Mayor of city where Breonna Taylor was killed apologizes to Black residents for centuries of racism 

“For now,” Fischer said, ”along with this apology, I pledge to continue to fight injustice for my remaining time as mayor, and all my breaths thereafter."

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At a Juneteenth luncheon organized by the Metro Human Relations Commission, Louisville, Kentucky Mayor Greg Fischer apologized to Black residents for the city’s role in upholding and instituting racist systems.

“I cannot erase all the injustices from the first slave ships to today,” Fischer told the audience last Thursday at the Kentucky Center for African American Heritage, according to the Louisville Courier-Journal. “But what I can do is offer a sincere apology from me as a person and, more importantly, on behalf of the institution of the city government of Louisville.”

Following Fischer’s remarks, the Rev. Corrie Shull — a member of the Jefferson County Public Schools Board — informed the audience that it had witnessed a moment in history, referring to the mayor’s apology. “Thank you, sir,” Shull said to Fischer. “We salute you for taking that stand today.”

Louisville Mayor Greg Fischer theGrio.com
Louisville Mayor Greg Fischer, at a Juneteenth 2022 celebration, apologized to black residents for injustices that they have endured over the years. (Photo by Michael Hickey/Getty Images for Kentucky Center for African American Heritage and York Management)

Fischer has drawn criticism for his handling of the police killing of 26-year-old Breonna Taylor in March of 2020. Taylor’s death, as well as that of George Floyd in May of 2020, kicked off a summer of protests against racial injustice and police violence across the nation. During Thursday’s event, he referred to Taylor’s “tragic death” as one example of racial injustice. He added that in the coming weeks, Louisville Metro Police Department chief Erika Shields “will have more to say on the history of institutional abuse of Black Americans by police.”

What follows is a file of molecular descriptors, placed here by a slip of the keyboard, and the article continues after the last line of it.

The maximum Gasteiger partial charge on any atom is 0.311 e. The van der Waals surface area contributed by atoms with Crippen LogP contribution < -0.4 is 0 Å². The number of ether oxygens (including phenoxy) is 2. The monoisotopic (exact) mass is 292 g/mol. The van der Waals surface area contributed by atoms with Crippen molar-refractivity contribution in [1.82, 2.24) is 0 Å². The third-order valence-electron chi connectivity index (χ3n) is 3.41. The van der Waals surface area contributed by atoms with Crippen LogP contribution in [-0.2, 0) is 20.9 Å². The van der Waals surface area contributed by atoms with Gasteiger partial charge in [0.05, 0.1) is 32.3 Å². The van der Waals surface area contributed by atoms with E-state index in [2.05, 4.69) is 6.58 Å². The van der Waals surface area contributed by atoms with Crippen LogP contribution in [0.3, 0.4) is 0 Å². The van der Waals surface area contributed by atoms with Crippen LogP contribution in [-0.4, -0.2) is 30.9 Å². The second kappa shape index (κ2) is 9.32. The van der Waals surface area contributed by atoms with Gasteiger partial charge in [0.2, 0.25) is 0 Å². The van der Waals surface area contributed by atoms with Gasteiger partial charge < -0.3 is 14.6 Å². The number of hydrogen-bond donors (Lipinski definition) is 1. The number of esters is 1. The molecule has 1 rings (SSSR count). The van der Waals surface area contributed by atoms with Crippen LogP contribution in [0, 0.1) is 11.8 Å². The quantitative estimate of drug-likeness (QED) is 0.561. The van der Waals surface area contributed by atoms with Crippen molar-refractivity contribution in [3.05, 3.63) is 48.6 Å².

“For now, along with this apology, I pledge to continue to fight injustice for my remaining time as mayor and all my breaths thereafter.”

Fischer, who is in his third and last term as mayor, added that it is important to own up to past wrongs to get beyond them. “Those that represent institutions may be hesitant to acknowledge that harm, even if they were not present at the time of the offenses,” he said. “But the stain of the historic harm remains, and acknowledging the stain is absolutely necessary to move forward.”

Last month, Fischer publicly apologized to members of “The Black Six,” a group of Black business owners and residents who were accused of planning to destroy buildings in the city’s West End in 1968. “Until we acknowledge the harm that’s happened in the past, it’s hard to move on,” Fischer said before a May panel that included two members of the group. “I wasn’t there then, but I’m here now. I represent an institution. So I apologize.”

Fischer also cited other racial injustices, including the sale of enslaved people, urban renewal and trauma against Black residents who fight for equal rights.

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